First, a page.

If you look at this holistically, the two events in Bangkok during the same week blend the old with the new. While the ITU will not have many of the upstarts and disruption minded, TADS will.
23/09/2013 - Telzio Make A Business Look Bigger
Just as Phone.com focuses on the SOHO and Small Business market with a very complete and full featured set of services to separate them from the Grasshoppers of the world, a new player out of Los Angeles, Telzio is looking to take the same approach and go after the market that Jive is tackling, with larger businesses who are working both nationally and internationally with what is best described as a spin it up and deliver service approach very similar to past client Aretta that was acquired by cBeyond a few years back.
The core value of Telzio lies in their rapid deployment set up and automation engine that gets a business up and running in very short order. Compared to larger servcies, where provisioning is the pain point, this core part of their value proposition makes them an interesting and new player in a space of sameness.
Put this startup on your watch list.
22/09/2013 - Geddes: The Sensible vs Stupid Network
Pal Martin Geddes, one of the better, brighter and more forward thinking people in telecom today, authored a missive to his newsletter followers entitled "Rise of the Sensible Network" last week. It's an updated and padoxical viewpoint on the famed report by David Isenberg entitled “The Rise of the Stupid Network” that is often considered as the seminal treatise on the way the telcos went when it came to sealing their own fate.
Geddes longform article is a very strong read, and provides the basis of so much that will be discussed in a series of upcoming foundation events he'll be speaking at that set the stage for where telecom and the Internet are going, especially on the subject of OTT based communications. OTT is something that Martin, and his regular Future of Vocie speakermate, Dean Bubley and even I espouse and cover in our blogs and speaking engagements, with prime examples coming from the likes of HookFlash's Erik Lagerway and uberConference's Craig Walker, both of whom have all been very actively involved with for many years in delivering, or from services like Skype, Truphone (client), the now departed Gizmo, Google Hangouts, WhatsApp, Line, etc.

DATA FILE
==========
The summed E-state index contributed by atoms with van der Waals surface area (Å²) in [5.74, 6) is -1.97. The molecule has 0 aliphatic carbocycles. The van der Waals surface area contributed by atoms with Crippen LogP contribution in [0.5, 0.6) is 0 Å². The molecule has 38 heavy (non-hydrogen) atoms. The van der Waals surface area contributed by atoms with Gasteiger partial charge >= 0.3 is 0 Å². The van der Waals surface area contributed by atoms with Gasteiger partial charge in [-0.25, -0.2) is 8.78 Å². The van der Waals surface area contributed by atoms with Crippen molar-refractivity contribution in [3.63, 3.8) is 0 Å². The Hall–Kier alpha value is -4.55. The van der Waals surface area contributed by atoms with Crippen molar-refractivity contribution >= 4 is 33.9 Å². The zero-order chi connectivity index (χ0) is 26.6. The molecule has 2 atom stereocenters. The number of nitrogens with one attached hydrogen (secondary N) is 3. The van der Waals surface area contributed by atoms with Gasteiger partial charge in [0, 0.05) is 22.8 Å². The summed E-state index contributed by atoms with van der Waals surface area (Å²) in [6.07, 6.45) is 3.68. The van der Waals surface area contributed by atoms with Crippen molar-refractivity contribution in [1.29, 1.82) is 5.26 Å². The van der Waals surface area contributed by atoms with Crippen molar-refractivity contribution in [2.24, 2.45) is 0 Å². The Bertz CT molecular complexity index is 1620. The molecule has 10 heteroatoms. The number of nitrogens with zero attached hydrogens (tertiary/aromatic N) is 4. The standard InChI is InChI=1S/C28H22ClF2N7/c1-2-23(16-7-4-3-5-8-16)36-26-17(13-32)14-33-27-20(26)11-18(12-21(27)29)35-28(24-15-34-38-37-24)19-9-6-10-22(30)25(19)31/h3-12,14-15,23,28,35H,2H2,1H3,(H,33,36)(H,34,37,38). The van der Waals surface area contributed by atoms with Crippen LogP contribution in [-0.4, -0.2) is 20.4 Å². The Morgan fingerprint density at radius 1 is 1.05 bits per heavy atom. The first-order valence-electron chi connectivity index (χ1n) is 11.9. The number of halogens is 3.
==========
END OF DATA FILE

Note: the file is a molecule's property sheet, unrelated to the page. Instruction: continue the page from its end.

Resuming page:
Martin will be speaking at some upcoming events, and this topic is far from over.
8th October, London - Future of Voice workshop.
19th-22nd November, Bangkok - ITU Telecom World.
21st-22nd November, Bangkok - Telecom Application Developer Summit.
28th-29th November, Berlin - Future Seamless Communications Forum.
3rd-5th March, San Francisco - eComm.
05/09/2013 - One Source Networks expands IP-based global network
One Source Networks (OSN) is expanding its IP-based communications across five new points of presence (PoP) in North and South America, Asia and Europe, the company has announced.
The news sites are a flutter with the realization that Microsoft if buying Nokia for less money they paid for Skype, hyping the idea that ex Microsoftee Steven Elop is the potential heir apparent to Steve Ballmer.
I personally think this is simply a thinning of the herd, and as new stars rise, older ones with assets -the Nokia patent pool, massive distribution teams, a very skilled hardware design and manufacturing team was attractive to Microsoft, especially with all the cash they have offshore. They pick up a team to build things and with their own sales force and mobile operator deals actually sell them, and what's more they reduce by a factor of 4 their royalty payments.